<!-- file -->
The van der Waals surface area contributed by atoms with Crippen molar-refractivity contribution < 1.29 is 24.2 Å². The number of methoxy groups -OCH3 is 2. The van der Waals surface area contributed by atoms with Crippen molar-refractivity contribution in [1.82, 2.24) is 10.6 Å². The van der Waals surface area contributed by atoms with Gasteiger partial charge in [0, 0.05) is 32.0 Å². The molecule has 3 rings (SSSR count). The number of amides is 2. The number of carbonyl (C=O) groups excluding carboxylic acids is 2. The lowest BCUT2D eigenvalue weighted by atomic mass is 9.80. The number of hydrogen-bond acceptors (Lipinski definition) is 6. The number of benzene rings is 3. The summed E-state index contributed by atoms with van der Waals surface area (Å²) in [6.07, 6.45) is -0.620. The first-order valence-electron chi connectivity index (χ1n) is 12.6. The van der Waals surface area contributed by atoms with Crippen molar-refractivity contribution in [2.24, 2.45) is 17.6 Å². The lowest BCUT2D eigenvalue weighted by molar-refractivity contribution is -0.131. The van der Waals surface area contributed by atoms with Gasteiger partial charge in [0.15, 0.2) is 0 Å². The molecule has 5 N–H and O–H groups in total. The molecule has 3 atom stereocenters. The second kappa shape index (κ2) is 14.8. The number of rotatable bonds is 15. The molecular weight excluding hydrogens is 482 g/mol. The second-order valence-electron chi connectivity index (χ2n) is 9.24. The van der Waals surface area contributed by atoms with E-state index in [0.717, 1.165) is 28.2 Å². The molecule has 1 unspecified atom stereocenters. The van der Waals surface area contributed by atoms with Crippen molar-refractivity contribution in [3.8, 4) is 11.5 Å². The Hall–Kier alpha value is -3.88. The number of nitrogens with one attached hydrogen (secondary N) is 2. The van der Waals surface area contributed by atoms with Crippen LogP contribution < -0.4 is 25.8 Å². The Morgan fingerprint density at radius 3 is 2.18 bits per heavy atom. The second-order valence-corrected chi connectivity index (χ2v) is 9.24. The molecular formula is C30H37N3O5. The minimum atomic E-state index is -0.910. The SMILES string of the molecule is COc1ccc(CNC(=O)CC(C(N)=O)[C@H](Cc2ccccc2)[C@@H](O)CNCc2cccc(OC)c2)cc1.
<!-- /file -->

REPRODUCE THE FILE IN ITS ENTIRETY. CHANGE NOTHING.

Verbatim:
The van der Waals surface area contributed by atoms with Crippen molar-refractivity contribution < 1.29 is 24.2 Å². The number of methoxy groups -OCH3 is 2. The van der Waals surface area contributed by atoms with Crippen molar-refractivity contribution in [1.82, 2.24) is 10.6 Å². The van der Waals surface area contributed by atoms with Gasteiger partial charge in [0, 0.05) is 32.0 Å². The molecule has 3 rings (SSSR count). The number of amides is 2. The number of carbonyl (C=O) groups excluding carboxylic acids is 2. The lowest BCUT2D eigenvalue weighted by atomic mass is 9.80. The number of hydrogen-bond acceptors (Lipinski definition) is 6. The number of benzene rings is 3. The summed E-state index contributed by atoms with van der Waals surface area (Å²) in [6.07, 6.45) is -0.620. The first-order valence-electron chi connectivity index (χ1n) is 12.6. The van der Waals surface area contributed by atoms with Crippen molar-refractivity contribution in [2.24, 2.45) is 17.6 Å². The lowest BCUT2D eigenvalue weighted by molar-refractivity contribution is -0.131. The van der Waals surface area contributed by atoms with Gasteiger partial charge in [0.15, 0.2) is 0 Å². The molecule has 5 N–H and O–H groups in total. The molecule has 3 atom stereocenters. The second kappa shape index (κ2) is 14.8. The number of rotatable bonds is 15. The molecular weight excluding hydrogens is 482 g/mol. The second-order valence-electron chi connectivity index (χ2n) is 9.24. The van der Waals surface area contributed by atoms with E-state index in [0.717, 1.165) is 28.2 Å². The molecule has 1 unspecified atom stereocenters. The van der Waals surface area contributed by atoms with Crippen molar-refractivity contribution in [3.8, 4) is 11.5 Å². The Hall–Kier alpha value is -3.88. The number of nitrogens with one attached hydrogen (secondary N) is 2. The van der Waals surface area contributed by atoms with Crippen LogP contribution < -0.4 is 25.8 Å². The Morgan fingerprint density at radius 3 is 2.18 bits per heavy atom. The second-order valence-corrected chi connectivity index (χ2v) is 9.24. The molecular formula is C30H37N3O5. The minimum atomic E-state index is -0.910. The SMILES string of the molecule is COc1ccc(CNC(=O)CC(C(N)=O)[C@H](Cc2ccccc2)[C@@H](O)CNCc2cccc(OC)c2)cc1.